Security is always a potential concern when it comes to information systems. Security falls under confidentiality, integrity, and availability. One approach with information systems security is to create systems such as honeypots that are used to help mislead intruders about certain resources being available. While the intruders are focused on those systems, this can give the organization enough time to react to protect the actual systems. With confidentiality, this focuses around ensuring that the data is protected against unauthorized access. This measure focuses on safeguarding data against any disclosure of private information. Many organizations have to follow various laws and guidelines depending on the types of regulation organizations like the Health Insurance Portability and Accountability Act (HIPAA) for medical purposes or the Sarbanes-Oxley Act (SOX) as examples. As such, the data that’s stored within the databases need to be classified whether it’s highly restricted where very few individuals would have access (credit card information as an example), confidential where certain groups would have information (pay information for employees as an example) or unrestricted where anyone can have access. Availability focuses on the accessibility of the data when authorized users wanted access to the data.
Integrity on the other hand focuses on ensuring that the data is consistent and free from errors. The database itself plays one of the key roles for this as we have already seen in prior tutorials. This also includes the importance of encryption on the underlying data. Through encryption, the underlying data is taken and scrambled using a key to a format that it cannot be read as is. There are many forms of encryption with various algorithms. For weaker encryption, you may see tools being used that try to decrypt the data by brute force which is basically trying to guess what the decryption key is.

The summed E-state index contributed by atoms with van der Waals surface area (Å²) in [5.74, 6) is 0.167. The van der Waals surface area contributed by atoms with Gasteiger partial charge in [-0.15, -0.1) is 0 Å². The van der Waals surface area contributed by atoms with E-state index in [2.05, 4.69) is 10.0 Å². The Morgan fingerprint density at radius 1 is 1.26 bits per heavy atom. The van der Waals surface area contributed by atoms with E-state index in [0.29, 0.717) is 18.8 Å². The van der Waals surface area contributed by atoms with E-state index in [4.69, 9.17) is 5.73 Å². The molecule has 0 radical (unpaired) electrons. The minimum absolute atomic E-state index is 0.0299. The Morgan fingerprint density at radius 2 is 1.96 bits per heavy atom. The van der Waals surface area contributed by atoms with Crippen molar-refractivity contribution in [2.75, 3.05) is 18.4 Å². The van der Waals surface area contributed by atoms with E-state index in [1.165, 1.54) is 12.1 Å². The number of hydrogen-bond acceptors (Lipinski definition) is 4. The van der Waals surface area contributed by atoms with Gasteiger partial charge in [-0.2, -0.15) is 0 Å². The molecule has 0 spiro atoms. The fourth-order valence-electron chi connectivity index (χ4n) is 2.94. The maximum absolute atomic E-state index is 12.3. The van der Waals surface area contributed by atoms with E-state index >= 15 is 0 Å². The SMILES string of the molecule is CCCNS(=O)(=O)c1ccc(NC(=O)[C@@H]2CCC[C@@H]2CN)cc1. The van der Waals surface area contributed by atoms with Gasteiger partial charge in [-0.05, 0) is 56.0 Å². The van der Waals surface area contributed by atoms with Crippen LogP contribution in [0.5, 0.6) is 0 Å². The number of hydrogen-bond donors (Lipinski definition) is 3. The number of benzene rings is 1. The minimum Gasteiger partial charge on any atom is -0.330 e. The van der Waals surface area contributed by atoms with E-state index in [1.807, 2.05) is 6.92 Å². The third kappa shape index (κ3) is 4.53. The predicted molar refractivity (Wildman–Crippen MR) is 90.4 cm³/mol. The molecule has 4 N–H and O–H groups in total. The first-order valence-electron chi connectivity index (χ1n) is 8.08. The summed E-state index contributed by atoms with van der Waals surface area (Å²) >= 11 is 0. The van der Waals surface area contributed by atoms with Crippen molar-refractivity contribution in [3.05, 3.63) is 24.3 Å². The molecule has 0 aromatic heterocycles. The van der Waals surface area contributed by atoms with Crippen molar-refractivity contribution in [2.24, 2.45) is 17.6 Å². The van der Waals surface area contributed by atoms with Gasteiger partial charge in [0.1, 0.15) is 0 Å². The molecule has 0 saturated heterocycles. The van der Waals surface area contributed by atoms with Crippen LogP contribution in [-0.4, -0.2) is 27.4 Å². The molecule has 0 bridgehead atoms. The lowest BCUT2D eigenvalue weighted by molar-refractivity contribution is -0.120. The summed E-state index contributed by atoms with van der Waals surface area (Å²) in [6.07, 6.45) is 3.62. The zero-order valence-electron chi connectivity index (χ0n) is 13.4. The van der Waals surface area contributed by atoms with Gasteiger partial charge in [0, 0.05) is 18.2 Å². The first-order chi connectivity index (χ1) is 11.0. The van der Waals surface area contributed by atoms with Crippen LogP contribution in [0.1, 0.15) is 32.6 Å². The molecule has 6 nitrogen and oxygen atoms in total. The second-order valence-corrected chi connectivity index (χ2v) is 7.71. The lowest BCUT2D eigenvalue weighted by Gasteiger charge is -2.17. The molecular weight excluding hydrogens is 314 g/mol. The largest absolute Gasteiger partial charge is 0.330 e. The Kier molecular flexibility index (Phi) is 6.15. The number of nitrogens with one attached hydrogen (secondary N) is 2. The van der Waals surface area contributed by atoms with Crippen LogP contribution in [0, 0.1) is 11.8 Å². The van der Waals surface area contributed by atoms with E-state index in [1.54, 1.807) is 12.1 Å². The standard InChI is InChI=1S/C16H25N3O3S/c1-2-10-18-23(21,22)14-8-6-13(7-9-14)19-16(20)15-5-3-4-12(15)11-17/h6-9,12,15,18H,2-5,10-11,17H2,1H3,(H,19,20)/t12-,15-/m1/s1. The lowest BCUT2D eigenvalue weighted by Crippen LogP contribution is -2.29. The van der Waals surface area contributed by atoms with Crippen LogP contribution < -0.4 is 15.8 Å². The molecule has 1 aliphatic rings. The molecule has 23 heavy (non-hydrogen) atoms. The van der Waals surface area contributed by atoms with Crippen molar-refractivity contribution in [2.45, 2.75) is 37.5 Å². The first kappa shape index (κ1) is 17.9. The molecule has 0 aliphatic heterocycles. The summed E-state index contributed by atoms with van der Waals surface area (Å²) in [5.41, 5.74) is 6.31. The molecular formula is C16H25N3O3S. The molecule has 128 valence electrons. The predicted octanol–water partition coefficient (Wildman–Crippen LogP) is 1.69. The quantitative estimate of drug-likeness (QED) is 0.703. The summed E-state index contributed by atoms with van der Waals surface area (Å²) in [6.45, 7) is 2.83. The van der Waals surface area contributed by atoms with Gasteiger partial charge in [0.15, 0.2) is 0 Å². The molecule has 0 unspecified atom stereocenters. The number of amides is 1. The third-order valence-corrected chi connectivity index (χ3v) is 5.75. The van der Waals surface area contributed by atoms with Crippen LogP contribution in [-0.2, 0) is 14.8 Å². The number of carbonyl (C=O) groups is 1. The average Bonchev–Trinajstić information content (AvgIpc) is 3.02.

With applications, security vulnerabilities can occur in many different factors. There may be bugs within the application that connects to the database that individuals can take advantage of. When code is poorly developed or focused purely on functionality and not security, there may be issues that occur. One example could be session hijacking where an individual could take over a web session from another individual. As such, they would be able to get access to certain personal information from another user that they may not have been able to access otherwise.
SQL injections are one of the most commonly used web hacking techniques with applications. It is a method that can damage your database or provide complete access to the database if things are not well protected. SQL injection typically works by attempting to add malicious code into SQL statements through the use of web page input.
This can occur if the page asks for input like a userid and concatenates the input to the SQL string. For example from a program, we may have something that looks like:
myinput = readFromInput(“userid”); mysql = “SELECT * FROM users where user_id =” + myinput;
If the user enters in 5 for the userid, this would create a SQL statement like:
SELECT * FROM users WHERE user_id = 5;
That would be the expected result. However, if the “hacker” entered in “5 or 1=1”, the following SQL statement would look like this:
SELECT * FROM users WHERE user_id = 5 or 1=1;
In we look at the statement, the 1=1 will always return true which means that the query would return every single row within the table. Imagine if the table had the usernames, passwords, and other user information. All of that would now be compromised in this successful SQL injection as this statement would not return any errors but instead the intended data.
Or perhaps the input could look like this “5; DROP TABLE customer;”. The resulting query would look like this:
SELECT * FROM users WHERE user_id = 5; DROP TABLE customer;
This could potentially also end up dropping the table customer which is quite problematic.
Different databases will handle the SQL injection issues slightly differently but what is important is that the application ensures that the input data has been validated first before it then sends the query to the database to avoid these types of scenarios. We also want to filter out input data to avoid the user bypassing our validation. In many applications, the use of SQL parameters can help where the data being passed in is verified and treated as if it were an actual value regardless to avoid hackers from adding in those parameters.
Source: Authored by Vincent Tran